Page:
Special Report: Wounds That Never Heal
Their numbers are small, but they are among a group of people who have sacrificed the most.
They are mothers whose children have died in service to our country.
“Upon a grateful nation, we are sorry to inform you…”
“I lived in Fountain, Michigan. I drove 27 miles, I worked in Ludington. I drove 27 miles home for two soldiers to come and knock on the door to tell me that my son was deceased,” she said.
Starla’s son, Army Specialist Joseph Lancour, 21, was killed in Afghanistan on November 10, 2007.
The Ludington High school Graduate was on a mission with his group to check on a village.
They were ambushed on their way back to base.
Starla knew Joe went on a mission on November 6 and he said he’d call in three days. He didn’t call on November 9.
She went to work on November 10 and then there was a call from home. She rushed there only to get the heart wrenching news. “You really don’t think. There’s just a numbness that fills your whole body. For a couple years after losing him, I had nowhere to turn. I had a support group of family and friends.”
Starla longed to talk to others who understood what she was going through, despite well-meaning sympathy from others. “I got tired of being hugged. I got tired of hearing ‘oh I’m so sorry for your loss,'” she said.
That experience was her inspiration for starting an organization in Traverse City, Called Blue to Gold Star Moms. “There isn’t and wasn’t a lot of things for the Gold Star families.” Starla said.
Blue Star moms are mothers who have children actively serving in the military and gold star moms are those who have children who have died in that service. The blue to gold star members gather to bond and share their experiences. “I’m embracing other moms that are going through the emotions, the frustration, the anger. When they cry, I can cry with them and I understand their tears.”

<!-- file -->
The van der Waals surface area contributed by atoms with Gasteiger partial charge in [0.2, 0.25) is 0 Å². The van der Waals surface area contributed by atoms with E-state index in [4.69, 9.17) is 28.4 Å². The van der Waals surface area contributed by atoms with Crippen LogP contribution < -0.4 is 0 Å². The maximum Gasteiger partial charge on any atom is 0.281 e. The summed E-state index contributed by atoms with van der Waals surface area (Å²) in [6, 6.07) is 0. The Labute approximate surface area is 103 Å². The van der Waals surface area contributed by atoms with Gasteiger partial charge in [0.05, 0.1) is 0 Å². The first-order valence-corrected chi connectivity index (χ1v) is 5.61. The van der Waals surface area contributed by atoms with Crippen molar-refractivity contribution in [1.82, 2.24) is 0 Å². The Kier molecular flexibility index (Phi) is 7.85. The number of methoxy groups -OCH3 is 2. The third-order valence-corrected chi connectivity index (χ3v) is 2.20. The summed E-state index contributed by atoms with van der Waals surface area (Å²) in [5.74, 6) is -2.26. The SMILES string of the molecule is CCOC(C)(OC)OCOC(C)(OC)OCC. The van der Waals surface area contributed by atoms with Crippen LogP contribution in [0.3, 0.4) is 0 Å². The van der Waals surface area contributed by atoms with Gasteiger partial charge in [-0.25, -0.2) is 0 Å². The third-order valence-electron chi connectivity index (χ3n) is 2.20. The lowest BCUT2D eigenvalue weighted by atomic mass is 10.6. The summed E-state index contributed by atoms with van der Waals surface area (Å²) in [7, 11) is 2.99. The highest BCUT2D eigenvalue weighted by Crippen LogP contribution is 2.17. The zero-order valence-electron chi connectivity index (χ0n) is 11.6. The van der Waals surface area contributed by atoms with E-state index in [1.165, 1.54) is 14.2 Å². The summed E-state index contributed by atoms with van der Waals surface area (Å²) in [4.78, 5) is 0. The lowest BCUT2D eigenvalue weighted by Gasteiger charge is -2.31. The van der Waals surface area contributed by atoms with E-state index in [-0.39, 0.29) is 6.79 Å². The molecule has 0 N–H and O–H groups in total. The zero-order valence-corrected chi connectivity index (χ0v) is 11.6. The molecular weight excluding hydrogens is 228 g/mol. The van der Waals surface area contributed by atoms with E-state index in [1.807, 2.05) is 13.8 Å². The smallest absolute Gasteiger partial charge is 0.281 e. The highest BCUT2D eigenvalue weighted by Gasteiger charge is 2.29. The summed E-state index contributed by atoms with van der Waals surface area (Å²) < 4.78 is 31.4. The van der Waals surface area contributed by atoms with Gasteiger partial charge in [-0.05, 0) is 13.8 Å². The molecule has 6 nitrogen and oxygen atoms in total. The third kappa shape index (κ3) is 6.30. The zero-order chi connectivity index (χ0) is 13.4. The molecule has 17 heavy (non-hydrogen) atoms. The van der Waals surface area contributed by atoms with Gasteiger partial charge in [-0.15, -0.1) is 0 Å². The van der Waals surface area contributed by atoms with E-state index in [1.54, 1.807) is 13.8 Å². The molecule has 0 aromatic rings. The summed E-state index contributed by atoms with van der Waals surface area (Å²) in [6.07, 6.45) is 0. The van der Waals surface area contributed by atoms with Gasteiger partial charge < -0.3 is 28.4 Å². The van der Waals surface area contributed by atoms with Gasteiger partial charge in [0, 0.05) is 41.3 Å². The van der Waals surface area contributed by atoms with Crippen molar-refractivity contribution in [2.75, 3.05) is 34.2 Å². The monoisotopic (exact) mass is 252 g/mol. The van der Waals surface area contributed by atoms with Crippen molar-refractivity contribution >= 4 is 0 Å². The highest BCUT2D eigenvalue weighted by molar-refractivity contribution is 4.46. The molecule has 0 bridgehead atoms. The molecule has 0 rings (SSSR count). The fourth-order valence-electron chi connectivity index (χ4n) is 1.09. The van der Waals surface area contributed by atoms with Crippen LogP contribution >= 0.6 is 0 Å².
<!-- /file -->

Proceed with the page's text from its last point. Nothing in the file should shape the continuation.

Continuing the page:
One of the group’s members is Kathy Moyer. Her son Matthew served in Iraq in 2006 and 2007. The Traverse City West graduate was blown off a roof by a rocket-propelled grenade. “He had a broken back, he had a brain injury and he suffered from PTSD,” said Kathy.
Matthew would spend the next five years in recovery. Kathy said he was on 13 different medications and died of a morphine overdose in January 2012. “They had two different doctors giving him medication and they changed medication and one of the doctors didn’t know they had changed his medication. The medications didn’t work well together and his heart just gave out.”
Now Kathy looks for comfort and support for her grief with the Blue to Gold Star moms. “They’re just there for a shoulder to cry on or to give you a hug when you need one,” she said.
According to Starla, there are more than 130 Gold Star families in Northern Michigan, “We want them to know that there’s a connection, that if they need something, that they need someone to lean on, we’re here for them.”
The Blue 2 Gold Star Moms meets monthly and is open to any gold star family members. For more information, click here.